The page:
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Answering the Call to Work

January 16, AD2016

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Recent studies show a need for a greater understanding of labor as a Christian call to work. Nearly half the people on the planet are workers. Statically speaking, the UN’s International Labour Organization tallies the world-wide workforce at nearly three billion. Standing hand-in-hand, these workers would circle the globe 11 times. Needless to say, what work looks like throughout the world can be dramatically different. Factors such as national affluence and the respect for the rule of law and private property are important– just as are the levels of education, training, and opportunity available to workers. Despite these often vast differences in the world of work, what is remarkably similar are workers’ feelings about engagement with their work.

According to Gallup’s study of 142 countries entitled the State of the Global Workplace, only 13% of employees worldwide feel engaged at work. This means that only one in every eight workers is mentally committed to his work in such a way as to be open to making fruitful contributions to his organization and community. This is a striking commentary on man’s place in the world of work.

A Christian approach to work offers another way: an orientation to work and the calling of the worker that is rooted in man’s relationship with God and creation. This orientation is expressed in what can be called a “calling to work.”

Spiritual Work of Business

When we think about the reasons why we work, subsistence is the most obvious, but God has more in mind for man. We must always remember that work was given to man not as a punishment but as a gift. We recall in the earliest part of the creation story that God, the universe’s first worker, gave man the garden to “tend and keep” (Genesis 2:15). Made in His image, man was destined to be God’s co-creator and the fiduciary of the material world. This basic framework can often be easy to dismiss in the midst of tiring, tedious and sometimes downright unpleasant work.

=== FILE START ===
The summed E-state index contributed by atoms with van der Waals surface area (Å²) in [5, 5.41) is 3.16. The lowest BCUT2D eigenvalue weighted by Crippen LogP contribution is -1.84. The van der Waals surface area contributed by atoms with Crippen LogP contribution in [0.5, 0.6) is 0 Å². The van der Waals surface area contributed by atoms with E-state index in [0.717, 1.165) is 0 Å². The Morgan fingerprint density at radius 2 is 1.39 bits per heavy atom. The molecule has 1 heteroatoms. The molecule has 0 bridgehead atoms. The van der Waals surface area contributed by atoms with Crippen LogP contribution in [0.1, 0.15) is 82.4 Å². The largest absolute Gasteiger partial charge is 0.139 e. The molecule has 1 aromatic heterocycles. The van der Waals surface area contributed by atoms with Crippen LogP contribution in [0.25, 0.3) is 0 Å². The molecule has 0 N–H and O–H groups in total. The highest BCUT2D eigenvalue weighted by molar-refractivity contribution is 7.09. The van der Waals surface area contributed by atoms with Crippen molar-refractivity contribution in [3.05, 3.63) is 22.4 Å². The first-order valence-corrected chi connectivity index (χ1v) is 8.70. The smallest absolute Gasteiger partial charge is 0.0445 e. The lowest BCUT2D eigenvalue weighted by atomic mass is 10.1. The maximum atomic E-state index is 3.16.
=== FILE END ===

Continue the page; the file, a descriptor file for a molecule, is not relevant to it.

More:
Pope Francis reminds us that being a worker and engaged in business is a genuine human and Christian calling. He calls it “a noble vocation, provided that those engaged in it see themselves challenged by the greater meaning in life; this will enable them truly to serve the common good by striving to increase the goods of this world and to make them more accessible to all.”

There are two key notions that guide the Christian’s view of work: respect for human dignity and the pursuit of the common good. Each of these two principles are inter-related. First, because we are human, we are endowed with dignity as God’s creation. The Catechism instructs that man’s vocation is to “divine beatitude.” To fulfill his vocation, man must be free to conform to the good and be given opportunities for growth and contribution. Work is a real part of this process.

Second, the principle of the common good is key to understanding that through work man is meeting the needs of the world and his community. In its Pastoral Constitution on the Church in the Modern World, Gaudium et Spes (Joy and Hope), the Second Vatican Council sheds light on this symbiotic relationship in teaching that the common good is “the sum total of social conditions which allow people, either as group or as individuals, to reach their fulfillment more fully and easily.”

When we forget that our work is an opportunity to use our gifts and our energies to help meet the needs of our fellow man, we forget that we are called to continue Christ’s redemptive work. Pope Saint John Paul II, in his encyclical Laborem Exercens (On Human Work) made the issue very clear: “[b]y enduring the toil of work in union with Christ crucified for us, man in a way collaborates with the Son of God for the redemption of humanity. He shows himself a true disciple of Christ by carrying the cross in his turn every day in the activity that he is called upon to perform.”

Work as a Community of Persons

Just as the Christian understands God as a Trinity of persons, so too man is to understand his role in the world of work in a communal way. In pursuit of the common good man was designed to work purposely with others toward shared goals. This is why man develops friendships, builds families and forms businesses. In its reflection of the Vocation of the Business Leader, the Pontifical Council for Justice and Peace reminds us that “[c]ommon goods are possible because we are relational beings who do not only have individual goals… [w]e also participate in truly shared and common projects that generate shared goods from which all participants benefit.”

It is important to also remember that it is only in community that man can genuinely develop in ability, virtue and holiness. Work is part of God’s gift to man.

Dangers of a Divided Life